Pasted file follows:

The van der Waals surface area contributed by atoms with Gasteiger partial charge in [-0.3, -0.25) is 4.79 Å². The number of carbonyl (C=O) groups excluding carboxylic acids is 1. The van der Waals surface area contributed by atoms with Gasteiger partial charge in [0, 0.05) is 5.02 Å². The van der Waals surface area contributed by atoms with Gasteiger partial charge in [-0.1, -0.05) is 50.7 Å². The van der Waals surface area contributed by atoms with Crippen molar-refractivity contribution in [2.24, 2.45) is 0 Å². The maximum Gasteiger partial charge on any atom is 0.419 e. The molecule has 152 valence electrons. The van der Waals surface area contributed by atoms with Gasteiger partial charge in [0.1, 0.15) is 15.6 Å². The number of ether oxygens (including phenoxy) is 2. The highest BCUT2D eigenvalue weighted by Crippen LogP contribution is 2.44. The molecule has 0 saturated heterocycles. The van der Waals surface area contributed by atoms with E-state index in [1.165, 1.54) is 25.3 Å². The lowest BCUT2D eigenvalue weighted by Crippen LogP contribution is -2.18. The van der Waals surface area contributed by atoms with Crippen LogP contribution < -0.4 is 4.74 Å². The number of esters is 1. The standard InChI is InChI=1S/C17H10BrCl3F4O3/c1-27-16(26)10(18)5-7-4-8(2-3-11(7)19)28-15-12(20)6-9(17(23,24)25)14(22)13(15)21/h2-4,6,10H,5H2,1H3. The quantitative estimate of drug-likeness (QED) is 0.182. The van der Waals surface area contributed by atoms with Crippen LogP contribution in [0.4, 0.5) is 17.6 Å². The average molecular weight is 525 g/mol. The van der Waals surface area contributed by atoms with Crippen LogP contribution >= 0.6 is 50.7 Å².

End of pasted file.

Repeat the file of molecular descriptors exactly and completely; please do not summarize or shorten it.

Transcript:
The van der Waals surface area contributed by atoms with Gasteiger partial charge in [-0.3, -0.25) is 4.79 Å². The number of carbonyl (C=O) groups excluding carboxylic acids is 1. The van der Waals surface area contributed by atoms with Gasteiger partial charge in [0, 0.05) is 5.02 Å². The van der Waals surface area contributed by atoms with Gasteiger partial charge in [-0.1, -0.05) is 50.7 Å². The van der Waals surface area contributed by atoms with Crippen molar-refractivity contribution in [2.24, 2.45) is 0 Å². The maximum Gasteiger partial charge on any atom is 0.419 e. The molecule has 152 valence electrons. The van der Waals surface area contributed by atoms with Gasteiger partial charge in [0.1, 0.15) is 15.6 Å². The number of ether oxygens (including phenoxy) is 2. The highest BCUT2D eigenvalue weighted by Crippen LogP contribution is 2.44. The molecule has 0 saturated heterocycles. The van der Waals surface area contributed by atoms with E-state index in [1.165, 1.54) is 25.3 Å². The lowest BCUT2D eigenvalue weighted by Crippen LogP contribution is -2.18. The van der Waals surface area contributed by atoms with Crippen LogP contribution < -0.4 is 4.74 Å². The number of esters is 1. The standard InChI is InChI=1S/C17H10BrCl3F4O3/c1-27-16(26)10(18)5-7-4-8(2-3-11(7)19)28-15-12(20)6-9(17(23,24)25)14(22)13(15)21/h2-4,6,10H,5H2,1H3. The quantitative estimate of drug-likeness (QED) is 0.182. The van der Waals surface area contributed by atoms with Crippen LogP contribution in [0.4, 0.5) is 17.6 Å². The average molecular weight is 525 g/mol. The van der Waals surface area contributed by atoms with Crippen LogP contribution >= 0.6 is 50.7 Å².